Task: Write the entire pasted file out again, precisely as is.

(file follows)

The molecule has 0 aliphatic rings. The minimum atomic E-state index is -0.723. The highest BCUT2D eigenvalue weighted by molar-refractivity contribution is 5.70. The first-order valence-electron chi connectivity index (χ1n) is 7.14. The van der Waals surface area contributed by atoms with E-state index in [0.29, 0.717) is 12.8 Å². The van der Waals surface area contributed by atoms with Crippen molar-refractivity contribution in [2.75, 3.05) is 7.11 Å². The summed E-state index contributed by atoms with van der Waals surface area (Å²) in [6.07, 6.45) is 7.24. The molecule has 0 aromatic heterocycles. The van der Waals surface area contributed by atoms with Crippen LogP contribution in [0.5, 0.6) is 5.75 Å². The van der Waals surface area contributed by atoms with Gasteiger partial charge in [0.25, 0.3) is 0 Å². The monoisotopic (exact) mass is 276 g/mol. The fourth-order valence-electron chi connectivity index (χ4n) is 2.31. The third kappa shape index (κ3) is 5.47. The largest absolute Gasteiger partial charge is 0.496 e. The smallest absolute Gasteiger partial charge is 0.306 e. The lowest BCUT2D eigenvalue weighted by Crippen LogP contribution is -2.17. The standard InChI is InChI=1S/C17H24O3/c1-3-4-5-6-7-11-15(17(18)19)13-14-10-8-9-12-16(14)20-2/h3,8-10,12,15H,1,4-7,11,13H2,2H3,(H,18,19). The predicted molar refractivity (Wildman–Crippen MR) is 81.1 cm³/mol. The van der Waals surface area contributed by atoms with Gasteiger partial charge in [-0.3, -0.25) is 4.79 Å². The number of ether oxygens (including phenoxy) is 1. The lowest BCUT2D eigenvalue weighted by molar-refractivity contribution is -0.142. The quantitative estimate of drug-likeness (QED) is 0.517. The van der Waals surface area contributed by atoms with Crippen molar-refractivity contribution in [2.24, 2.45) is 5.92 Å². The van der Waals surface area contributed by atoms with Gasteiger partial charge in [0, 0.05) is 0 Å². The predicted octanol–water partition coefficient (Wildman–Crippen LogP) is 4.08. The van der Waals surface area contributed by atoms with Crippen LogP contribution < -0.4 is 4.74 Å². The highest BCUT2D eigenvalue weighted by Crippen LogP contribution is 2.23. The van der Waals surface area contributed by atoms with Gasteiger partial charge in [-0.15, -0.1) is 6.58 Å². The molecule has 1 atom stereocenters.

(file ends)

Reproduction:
The molecule has 0 aliphatic rings. The minimum atomic E-state index is -0.723. The highest BCUT2D eigenvalue weighted by molar-refractivity contribution is 5.70. The first-order valence-electron chi connectivity index (χ1n) is 7.14. The van der Waals surface area contributed by atoms with E-state index in [0.29, 0.717) is 12.8 Å². The van der Waals surface area contributed by atoms with Crippen molar-refractivity contribution in [2.75, 3.05) is 7.11 Å². The summed E-state index contributed by atoms with van der Waals surface area (Å²) in [6.07, 6.45) is 7.24. The molecule has 0 aromatic heterocycles. The van der Waals surface area contributed by atoms with Crippen LogP contribution in [0.5, 0.6) is 5.75 Å². The van der Waals surface area contributed by atoms with Gasteiger partial charge in [0.25, 0.3) is 0 Å². The monoisotopic (exact) mass is 276 g/mol. The fourth-order valence-electron chi connectivity index (χ4n) is 2.31. The third kappa shape index (κ3) is 5.47. The largest absolute Gasteiger partial charge is 0.496 e. The smallest absolute Gasteiger partial charge is 0.306 e. The lowest BCUT2D eigenvalue weighted by Crippen LogP contribution is -2.17. The standard InChI is InChI=1S/C17H24O3/c1-3-4-5-6-7-11-15(17(18)19)13-14-10-8-9-12-16(14)20-2/h3,8-10,12,15H,1,4-7,11,13H2,2H3,(H,18,19). The predicted molar refractivity (Wildman–Crippen MR) is 81.1 cm³/mol. The van der Waals surface area contributed by atoms with Gasteiger partial charge in [-0.3, -0.25) is 4.79 Å². The number of ether oxygens (including phenoxy) is 1. The lowest BCUT2D eigenvalue weighted by molar-refractivity contribution is -0.142. The quantitative estimate of drug-likeness (QED) is 0.517. The van der Waals surface area contributed by atoms with Crippen molar-refractivity contribution in [2.24, 2.45) is 5.92 Å². The van der Waals surface area contributed by atoms with Gasteiger partial charge in [0, 0.05) is 0 Å². The predicted octanol–water partition coefficient (Wildman–Crippen LogP) is 4.08. The van der Waals surface area contributed by atoms with Crippen LogP contribution < -0.4 is 4.74 Å². The highest BCUT2D eigenvalue weighted by Crippen LogP contribution is 2.23. The van der Waals surface area contributed by atoms with Gasteiger partial charge in [-0.15, -0.1) is 6.58 Å². The molecule has 1 atom stereocenters.